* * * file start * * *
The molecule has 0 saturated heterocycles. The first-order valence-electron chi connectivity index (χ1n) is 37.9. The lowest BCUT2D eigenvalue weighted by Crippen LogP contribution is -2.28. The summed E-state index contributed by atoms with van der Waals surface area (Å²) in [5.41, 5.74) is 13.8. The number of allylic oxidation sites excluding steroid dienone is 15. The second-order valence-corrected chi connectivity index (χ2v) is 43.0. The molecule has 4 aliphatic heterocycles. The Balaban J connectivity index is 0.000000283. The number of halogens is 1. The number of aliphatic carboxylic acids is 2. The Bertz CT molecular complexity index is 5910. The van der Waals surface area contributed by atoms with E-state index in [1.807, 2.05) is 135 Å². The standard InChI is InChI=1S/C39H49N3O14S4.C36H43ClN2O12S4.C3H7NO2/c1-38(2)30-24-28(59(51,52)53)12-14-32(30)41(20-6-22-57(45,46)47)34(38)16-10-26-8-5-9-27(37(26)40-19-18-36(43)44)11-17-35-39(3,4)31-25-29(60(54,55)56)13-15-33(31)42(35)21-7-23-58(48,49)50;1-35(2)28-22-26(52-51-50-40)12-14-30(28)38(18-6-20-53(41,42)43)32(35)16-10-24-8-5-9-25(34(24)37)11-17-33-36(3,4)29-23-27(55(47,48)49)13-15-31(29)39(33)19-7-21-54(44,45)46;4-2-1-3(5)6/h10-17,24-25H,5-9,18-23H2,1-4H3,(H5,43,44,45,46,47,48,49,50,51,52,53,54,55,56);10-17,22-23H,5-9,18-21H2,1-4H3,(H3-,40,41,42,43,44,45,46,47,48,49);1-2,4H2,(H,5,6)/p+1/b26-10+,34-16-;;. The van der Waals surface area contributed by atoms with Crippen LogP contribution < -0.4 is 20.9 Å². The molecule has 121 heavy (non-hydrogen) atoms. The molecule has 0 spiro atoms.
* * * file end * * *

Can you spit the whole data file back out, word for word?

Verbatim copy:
The molecule has 0 saturated heterocycles. The first-order valence-electron chi connectivity index (χ1n) is 37.9. The lowest BCUT2D eigenvalue weighted by Crippen LogP contribution is -2.28. The summed E-state index contributed by atoms with van der Waals surface area (Å²) in [5.41, 5.74) is 13.8. The number of allylic oxidation sites excluding steroid dienone is 15. The second-order valence-corrected chi connectivity index (χ2v) is 43.0. The molecule has 4 aliphatic heterocycles. The Balaban J connectivity index is 0.000000283. The number of halogens is 1. The number of aliphatic carboxylic acids is 2. The Bertz CT molecular complexity index is 5910. The van der Waals surface area contributed by atoms with E-state index in [1.807, 2.05) is 135 Å². The standard InChI is InChI=1S/C39H49N3O14S4.C36H43ClN2O12S4.C3H7NO2/c1-38(2)30-24-28(59(51,52)53)12-14-32(30)41(20-6-22-57(45,46)47)34(38)16-10-26-8-5-9-27(37(26)40-19-18-36(43)44)11-17-35-39(3,4)31-25-29(60(54,55)56)13-15-33(31)42(35)21-7-23-58(48,49)50;1-35(2)28-22-26(52-51-50-40)12-14-30(28)38(18-6-20-53(41,42)43)32(35)16-10-24-8-5-9-25(34(24)37)11-17-33-36(3,4)29-23-27(55(47,48)49)13-15-31(29)39(33)19-7-21-54(44,45)46;4-2-1-3(5)6/h10-17,24-25H,5-9,18-23H2,1-4H3,(H5,43,44,45,46,47,48,49,50,51,52,53,54,55,56);10-17,22-23H,5-9,18-21H2,1-4H3,(H3-,40,41,42,43,44,45,46,47,48,49);1-2,4H2,(H,5,6)/p+1/b26-10+,34-16-;;. The van der Waals surface area contributed by atoms with Crippen LogP contribution < -0.4 is 20.9 Å². The molecule has 121 heavy (non-hydrogen) atoms. The molecule has 0 spiro atoms.